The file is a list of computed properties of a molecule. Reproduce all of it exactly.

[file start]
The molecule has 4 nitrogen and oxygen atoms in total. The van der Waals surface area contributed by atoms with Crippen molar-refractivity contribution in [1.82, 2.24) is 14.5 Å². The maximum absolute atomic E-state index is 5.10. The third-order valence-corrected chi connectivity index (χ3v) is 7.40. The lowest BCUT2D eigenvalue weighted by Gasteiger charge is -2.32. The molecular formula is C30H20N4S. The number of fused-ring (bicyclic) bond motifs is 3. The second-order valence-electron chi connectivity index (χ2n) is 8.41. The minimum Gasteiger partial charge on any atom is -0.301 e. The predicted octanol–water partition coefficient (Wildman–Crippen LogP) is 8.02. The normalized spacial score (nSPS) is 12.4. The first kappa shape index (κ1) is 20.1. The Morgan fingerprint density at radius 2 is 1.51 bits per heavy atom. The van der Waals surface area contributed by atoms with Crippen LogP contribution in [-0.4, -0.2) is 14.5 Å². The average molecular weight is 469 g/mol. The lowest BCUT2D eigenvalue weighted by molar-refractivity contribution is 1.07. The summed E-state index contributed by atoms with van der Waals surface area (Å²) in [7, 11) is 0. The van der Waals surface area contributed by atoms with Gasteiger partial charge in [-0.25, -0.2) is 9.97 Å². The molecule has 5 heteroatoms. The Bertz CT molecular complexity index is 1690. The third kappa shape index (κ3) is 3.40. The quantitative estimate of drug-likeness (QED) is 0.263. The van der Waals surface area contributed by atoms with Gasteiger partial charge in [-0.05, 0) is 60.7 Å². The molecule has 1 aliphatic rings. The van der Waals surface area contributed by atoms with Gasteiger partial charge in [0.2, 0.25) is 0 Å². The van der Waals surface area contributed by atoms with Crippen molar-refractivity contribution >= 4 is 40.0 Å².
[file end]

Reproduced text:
The molecule has 4 nitrogen and oxygen atoms in total. The van der Waals surface area contributed by atoms with Crippen molar-refractivity contribution in [1.82, 2.24) is 14.5 Å². The maximum absolute atomic E-state index is 5.10. The third-order valence-corrected chi connectivity index (χ3v) is 7.40. The lowest BCUT2D eigenvalue weighted by Gasteiger charge is -2.32. The molecular formula is C30H20N4S. The number of fused-ring (bicyclic) bond motifs is 3. The second-order valence-electron chi connectivity index (χ2n) is 8.41. The minimum Gasteiger partial charge on any atom is -0.301 e. The predicted octanol–water partition coefficient (Wildman–Crippen LogP) is 8.02. The normalized spacial score (nSPS) is 12.4. The first kappa shape index (κ1) is 20.1. The Morgan fingerprint density at radius 2 is 1.51 bits per heavy atom. The van der Waals surface area contributed by atoms with Crippen LogP contribution in [-0.4, -0.2) is 14.5 Å². The average molecular weight is 469 g/mol. The lowest BCUT2D eigenvalue weighted by molar-refractivity contribution is 1.07. The summed E-state index contributed by atoms with van der Waals surface area (Å²) in [7, 11) is 0. The van der Waals surface area contributed by atoms with Gasteiger partial charge in [-0.25, -0.2) is 9.97 Å². The molecule has 5 heteroatoms. The Bertz CT molecular complexity index is 1690. The third kappa shape index (κ3) is 3.40. The quantitative estimate of drug-likeness (QED) is 0.263. The van der Waals surface area contributed by atoms with Gasteiger partial charge in [-0.05, 0) is 60.7 Å². The molecule has 1 aliphatic rings. The van der Waals surface area contributed by atoms with Gasteiger partial charge in [0.2, 0.25) is 0 Å². The van der Waals surface area contributed by atoms with Crippen molar-refractivity contribution >= 4 is 40.0 Å².